This posting falls under the category "Why I Like It Here" in rural Minnesota.
One of the things I had to adjust to when we first moved from the city was being greeted by name every time I went to the store or post office. Other shoppers, people waiting to get stamps, or maybe Wilbur Nelson - sitting in the chair by the front door of the store that bears his name - will greet you and engage in conversation about everything from the weather to how your kids are recovering from the flu. Folks know each other, and take time to chat in this small community. After many years of living in anonymity in the city, this took me a while to get used to. But it's the way of life here that I've learned to love.
Although he still works in the store part-time, Wilbur's son and daughter-in-law, Scott and Ginny, have run the business since 1987. Throughout the 20 years I've lived here, I have observed them at almost every community event I can recall. Whether serving on the School Board or City Council, organizing Evansville's fun Fourth of July Celebration, or just showing their support at various church and school functions - it seems the Nelsons are always out there. A few days ago I noticed Scott and Ginny by the town's firehall, pulling weeds and watering flowers that surround the community billboard and antique water fountain. (Whenever there's a charity benefit, pancake dinner, or birthday party for an octogenarian at the nursing home it is usually Scott who changes the signage on the billboard to announce the event.) At the time, I didn't think of taking a photo with my Android, so I drove back the next day and snapped these shots of the beautiful flower beds.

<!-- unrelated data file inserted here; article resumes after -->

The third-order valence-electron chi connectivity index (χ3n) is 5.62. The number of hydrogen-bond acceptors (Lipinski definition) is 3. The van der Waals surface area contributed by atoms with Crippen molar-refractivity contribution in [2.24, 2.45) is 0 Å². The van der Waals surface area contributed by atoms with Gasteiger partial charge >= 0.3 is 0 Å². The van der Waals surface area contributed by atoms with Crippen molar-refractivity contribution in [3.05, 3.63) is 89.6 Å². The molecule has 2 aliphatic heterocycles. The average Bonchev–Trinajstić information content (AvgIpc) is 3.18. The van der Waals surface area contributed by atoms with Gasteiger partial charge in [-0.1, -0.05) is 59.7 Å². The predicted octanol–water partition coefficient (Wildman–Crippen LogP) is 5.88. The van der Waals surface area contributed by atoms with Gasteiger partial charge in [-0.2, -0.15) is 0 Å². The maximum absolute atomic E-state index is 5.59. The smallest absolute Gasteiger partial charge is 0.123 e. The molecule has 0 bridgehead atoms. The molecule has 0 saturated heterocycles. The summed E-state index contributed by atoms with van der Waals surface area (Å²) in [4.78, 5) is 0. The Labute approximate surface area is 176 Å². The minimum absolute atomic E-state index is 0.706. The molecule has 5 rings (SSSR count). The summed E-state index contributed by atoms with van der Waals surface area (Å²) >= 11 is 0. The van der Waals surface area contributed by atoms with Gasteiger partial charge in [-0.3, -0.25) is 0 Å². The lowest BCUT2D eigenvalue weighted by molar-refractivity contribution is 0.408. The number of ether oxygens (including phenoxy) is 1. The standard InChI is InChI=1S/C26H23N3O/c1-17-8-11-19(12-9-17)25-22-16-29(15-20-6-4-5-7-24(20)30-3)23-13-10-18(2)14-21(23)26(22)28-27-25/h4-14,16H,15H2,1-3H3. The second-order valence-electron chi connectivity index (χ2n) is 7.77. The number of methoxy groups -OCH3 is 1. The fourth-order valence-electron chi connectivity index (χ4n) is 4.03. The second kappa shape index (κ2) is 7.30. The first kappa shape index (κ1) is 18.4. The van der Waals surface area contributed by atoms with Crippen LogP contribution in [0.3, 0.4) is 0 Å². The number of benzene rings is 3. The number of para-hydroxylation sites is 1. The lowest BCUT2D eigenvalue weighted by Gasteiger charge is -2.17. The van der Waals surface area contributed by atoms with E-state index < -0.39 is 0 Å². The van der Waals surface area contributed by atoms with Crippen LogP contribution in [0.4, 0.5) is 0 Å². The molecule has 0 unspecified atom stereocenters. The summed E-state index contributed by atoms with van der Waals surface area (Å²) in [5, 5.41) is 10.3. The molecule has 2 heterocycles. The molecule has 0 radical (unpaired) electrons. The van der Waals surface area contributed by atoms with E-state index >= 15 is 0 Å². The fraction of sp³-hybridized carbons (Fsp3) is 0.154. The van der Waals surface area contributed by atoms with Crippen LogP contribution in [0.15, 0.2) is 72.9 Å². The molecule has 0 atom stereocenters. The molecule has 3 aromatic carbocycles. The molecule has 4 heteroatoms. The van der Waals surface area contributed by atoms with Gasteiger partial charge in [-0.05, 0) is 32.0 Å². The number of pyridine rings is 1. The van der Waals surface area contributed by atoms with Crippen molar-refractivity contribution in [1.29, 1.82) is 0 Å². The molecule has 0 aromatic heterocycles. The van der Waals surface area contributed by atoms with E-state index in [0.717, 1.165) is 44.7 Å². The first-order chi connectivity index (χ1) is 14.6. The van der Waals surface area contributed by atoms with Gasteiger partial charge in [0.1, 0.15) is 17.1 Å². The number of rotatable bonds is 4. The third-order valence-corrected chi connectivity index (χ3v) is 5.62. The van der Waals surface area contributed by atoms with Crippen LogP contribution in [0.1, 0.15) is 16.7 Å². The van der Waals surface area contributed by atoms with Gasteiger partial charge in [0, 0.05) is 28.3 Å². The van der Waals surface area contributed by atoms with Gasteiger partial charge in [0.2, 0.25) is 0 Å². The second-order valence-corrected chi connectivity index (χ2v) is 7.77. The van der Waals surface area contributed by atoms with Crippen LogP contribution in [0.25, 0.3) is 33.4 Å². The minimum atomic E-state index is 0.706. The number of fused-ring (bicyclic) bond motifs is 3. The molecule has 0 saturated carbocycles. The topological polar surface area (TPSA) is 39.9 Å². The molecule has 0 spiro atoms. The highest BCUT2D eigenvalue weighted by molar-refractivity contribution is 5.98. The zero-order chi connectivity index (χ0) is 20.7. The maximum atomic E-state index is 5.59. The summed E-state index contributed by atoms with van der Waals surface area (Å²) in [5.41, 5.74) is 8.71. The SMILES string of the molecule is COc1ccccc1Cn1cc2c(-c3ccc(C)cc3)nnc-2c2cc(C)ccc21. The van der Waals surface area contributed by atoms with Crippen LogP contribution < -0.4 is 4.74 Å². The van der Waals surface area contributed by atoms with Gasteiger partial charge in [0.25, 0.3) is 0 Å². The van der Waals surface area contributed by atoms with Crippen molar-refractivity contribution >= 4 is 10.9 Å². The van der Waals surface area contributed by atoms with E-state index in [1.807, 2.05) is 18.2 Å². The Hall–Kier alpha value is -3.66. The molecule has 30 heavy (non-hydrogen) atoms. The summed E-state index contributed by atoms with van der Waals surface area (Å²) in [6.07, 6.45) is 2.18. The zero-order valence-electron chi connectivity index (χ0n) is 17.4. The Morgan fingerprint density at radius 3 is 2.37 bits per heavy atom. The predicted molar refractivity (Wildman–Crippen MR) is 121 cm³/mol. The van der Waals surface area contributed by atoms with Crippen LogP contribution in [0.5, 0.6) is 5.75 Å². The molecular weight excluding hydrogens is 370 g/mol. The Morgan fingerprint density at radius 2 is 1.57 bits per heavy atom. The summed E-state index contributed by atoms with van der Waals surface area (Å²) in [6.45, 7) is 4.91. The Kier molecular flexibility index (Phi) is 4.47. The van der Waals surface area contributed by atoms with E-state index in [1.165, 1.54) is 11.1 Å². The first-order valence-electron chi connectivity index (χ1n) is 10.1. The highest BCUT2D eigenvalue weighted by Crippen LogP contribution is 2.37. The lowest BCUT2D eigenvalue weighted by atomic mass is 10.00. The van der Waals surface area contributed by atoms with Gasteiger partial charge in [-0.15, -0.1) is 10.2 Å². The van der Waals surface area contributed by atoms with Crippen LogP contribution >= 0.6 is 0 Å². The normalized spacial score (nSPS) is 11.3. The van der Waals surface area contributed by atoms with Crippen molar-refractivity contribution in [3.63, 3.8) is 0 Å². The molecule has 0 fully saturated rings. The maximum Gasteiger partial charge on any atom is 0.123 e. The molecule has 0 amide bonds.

The Nelsons certainly aren't the only good neighbors who care enough to invest their money, time, and sweat to make their community a better place to live. I have encountered other folks like them in little towns all across Lakes Country. Most of them, like the Nelsons, are Main Street merchants or small business owners. In my opinion, they deserve our support. That's why I repeatedly remind anyone who listens: support your locally-owned businesses, and keep your dollars circulating within your own community's economy. Do that, and you will be helping to plant the flowers around the town billboard. Or, at the very least, helping to make your community a better place to call home.
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In our first season we filmed this story about lutefisk, in which all the Nelsons are interviewed. If you haven't watched it already, take a few minutes to watch the story; I think you might enjoy it.
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I haven't written a blog lately, but that only means we have been busier than ever with many NEW stories! Jackie has been editing stories about sustainable farming, an amazingly talented studio furniture builder, and another very unique Main Street business. Lots of fun and interesting things coming your way, so stay tuned...